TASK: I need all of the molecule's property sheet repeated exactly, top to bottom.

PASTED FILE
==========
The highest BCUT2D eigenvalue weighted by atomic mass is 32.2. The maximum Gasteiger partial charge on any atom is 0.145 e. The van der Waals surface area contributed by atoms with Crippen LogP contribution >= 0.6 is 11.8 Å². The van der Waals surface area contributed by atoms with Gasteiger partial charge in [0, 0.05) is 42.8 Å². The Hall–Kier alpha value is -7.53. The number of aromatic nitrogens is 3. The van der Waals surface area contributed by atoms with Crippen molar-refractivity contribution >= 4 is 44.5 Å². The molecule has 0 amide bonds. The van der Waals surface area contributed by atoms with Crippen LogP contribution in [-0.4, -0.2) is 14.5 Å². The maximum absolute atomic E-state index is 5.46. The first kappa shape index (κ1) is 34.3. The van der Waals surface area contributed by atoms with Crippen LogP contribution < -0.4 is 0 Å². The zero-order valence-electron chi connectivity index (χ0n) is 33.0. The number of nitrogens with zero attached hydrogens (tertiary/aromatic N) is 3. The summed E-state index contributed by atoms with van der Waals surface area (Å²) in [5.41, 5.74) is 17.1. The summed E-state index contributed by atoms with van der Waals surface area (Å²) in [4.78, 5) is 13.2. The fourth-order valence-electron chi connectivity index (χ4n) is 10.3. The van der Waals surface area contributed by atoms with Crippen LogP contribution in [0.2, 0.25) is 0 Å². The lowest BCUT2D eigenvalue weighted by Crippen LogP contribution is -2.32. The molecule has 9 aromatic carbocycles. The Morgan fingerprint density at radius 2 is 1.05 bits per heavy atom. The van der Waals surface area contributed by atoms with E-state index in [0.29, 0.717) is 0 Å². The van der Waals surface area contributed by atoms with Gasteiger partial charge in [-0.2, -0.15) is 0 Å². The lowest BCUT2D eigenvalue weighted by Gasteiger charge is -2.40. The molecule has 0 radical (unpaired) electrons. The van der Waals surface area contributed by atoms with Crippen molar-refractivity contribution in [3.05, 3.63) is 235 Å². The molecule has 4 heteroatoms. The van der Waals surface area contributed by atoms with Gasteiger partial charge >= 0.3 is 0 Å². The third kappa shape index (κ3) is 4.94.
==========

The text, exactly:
The highest BCUT2D eigenvalue weighted by atomic mass is 32.2. The maximum Gasteiger partial charge on any atom is 0.145 e. The van der Waals surface area contributed by atoms with Crippen LogP contribution >= 0.6 is 11.8 Å². The van der Waals surface area contributed by atoms with Gasteiger partial charge in [0, 0.05) is 42.8 Å². The Hall–Kier alpha value is -7.53. The number of aromatic nitrogens is 3. The van der Waals surface area contributed by atoms with Crippen molar-refractivity contribution >= 4 is 44.5 Å². The molecule has 0 amide bonds. The van der Waals surface area contributed by atoms with Crippen LogP contribution in [-0.4, -0.2) is 14.5 Å². The maximum absolute atomic E-state index is 5.46. The first kappa shape index (κ1) is 34.3. The van der Waals surface area contributed by atoms with Crippen LogP contribution < -0.4 is 0 Å². The zero-order valence-electron chi connectivity index (χ0n) is 33.0. The number of nitrogens with zero attached hydrogens (tertiary/aromatic N) is 3. The summed E-state index contributed by atoms with van der Waals surface area (Å²) in [5.41, 5.74) is 17.1. The summed E-state index contributed by atoms with van der Waals surface area (Å²) in [4.78, 5) is 13.2. The fourth-order valence-electron chi connectivity index (χ4n) is 10.3. The van der Waals surface area contributed by atoms with Crippen LogP contribution in [0.2, 0.25) is 0 Å². The lowest BCUT2D eigenvalue weighted by Crippen LogP contribution is -2.32. The molecule has 9 aromatic carbocycles. The Morgan fingerprint density at radius 2 is 1.05 bits per heavy atom. The van der Waals surface area contributed by atoms with E-state index in [0.29, 0.717) is 0 Å². The van der Waals surface area contributed by atoms with Gasteiger partial charge in [-0.2, -0.15) is 0 Å². The lowest BCUT2D eigenvalue weighted by Gasteiger charge is -2.40. The molecule has 0 radical (unpaired) electrons. The van der Waals surface area contributed by atoms with Crippen molar-refractivity contribution in [3.05, 3.63) is 235 Å². The molecule has 4 heteroatoms. The van der Waals surface area contributed by atoms with Gasteiger partial charge >= 0.3 is 0 Å². The third kappa shape index (κ3) is 4.94.